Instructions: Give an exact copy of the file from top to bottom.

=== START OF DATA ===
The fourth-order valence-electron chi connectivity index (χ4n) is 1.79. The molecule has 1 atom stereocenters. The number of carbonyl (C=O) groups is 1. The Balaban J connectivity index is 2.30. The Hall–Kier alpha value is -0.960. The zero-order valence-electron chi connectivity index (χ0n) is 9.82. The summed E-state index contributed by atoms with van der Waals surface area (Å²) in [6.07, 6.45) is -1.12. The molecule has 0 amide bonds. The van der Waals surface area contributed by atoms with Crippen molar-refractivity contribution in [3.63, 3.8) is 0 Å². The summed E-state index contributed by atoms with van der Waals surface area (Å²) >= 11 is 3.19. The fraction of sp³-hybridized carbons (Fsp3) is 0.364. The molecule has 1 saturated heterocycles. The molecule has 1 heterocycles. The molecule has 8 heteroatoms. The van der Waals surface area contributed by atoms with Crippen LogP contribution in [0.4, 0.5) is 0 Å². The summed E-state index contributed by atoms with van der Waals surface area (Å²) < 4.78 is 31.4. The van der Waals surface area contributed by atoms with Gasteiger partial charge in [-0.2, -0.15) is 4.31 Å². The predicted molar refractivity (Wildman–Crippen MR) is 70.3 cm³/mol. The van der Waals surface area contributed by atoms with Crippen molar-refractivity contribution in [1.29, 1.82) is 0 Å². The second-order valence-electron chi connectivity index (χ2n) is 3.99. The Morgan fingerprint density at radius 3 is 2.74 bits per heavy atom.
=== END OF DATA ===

The fourth-order valence-electron chi connectivity index (χ4n) is 1.79. The molecule has 1 atom stereocenters. The number of carbonyl (C=O) groups is 1. The Balaban J connectivity index is 2.30. The Hall–Kier alpha value is -0.960. The zero-order valence-electron chi connectivity index (χ0n) is 9.82. The summed E-state index contributed by atoms with van der Waals surface area (Å²) in [6.07, 6.45) is -1.12. The molecule has 0 amide bonds. The van der Waals surface area contributed by atoms with Crippen molar-refractivity contribution in [3.63, 3.8) is 0 Å². The summed E-state index contributed by atoms with van der Waals surface area (Å²) >= 11 is 3.19. The fraction of sp³-hybridized carbons (Fsp3) is 0.364. The molecule has 1 saturated heterocycles. The molecule has 1 heterocycles. The molecule has 8 heteroatoms. The van der Waals surface area contributed by atoms with Crippen LogP contribution in [0.4, 0.5) is 0 Å². The summed E-state index contributed by atoms with van der Waals surface area (Å²) < 4.78 is 31.4. The van der Waals surface area contributed by atoms with Gasteiger partial charge in [-0.2, -0.15) is 4.31 Å². The predicted molar refractivity (Wildman–Crippen MR) is 70.3 cm³/mol. The van der Waals surface area contributed by atoms with Crippen molar-refractivity contribution in [1.29, 1.82) is 0 Å². The second-order valence-electron chi connectivity index (χ2n) is 3.99. The Morgan fingerprint density at radius 3 is 2.74 bits per heavy atom.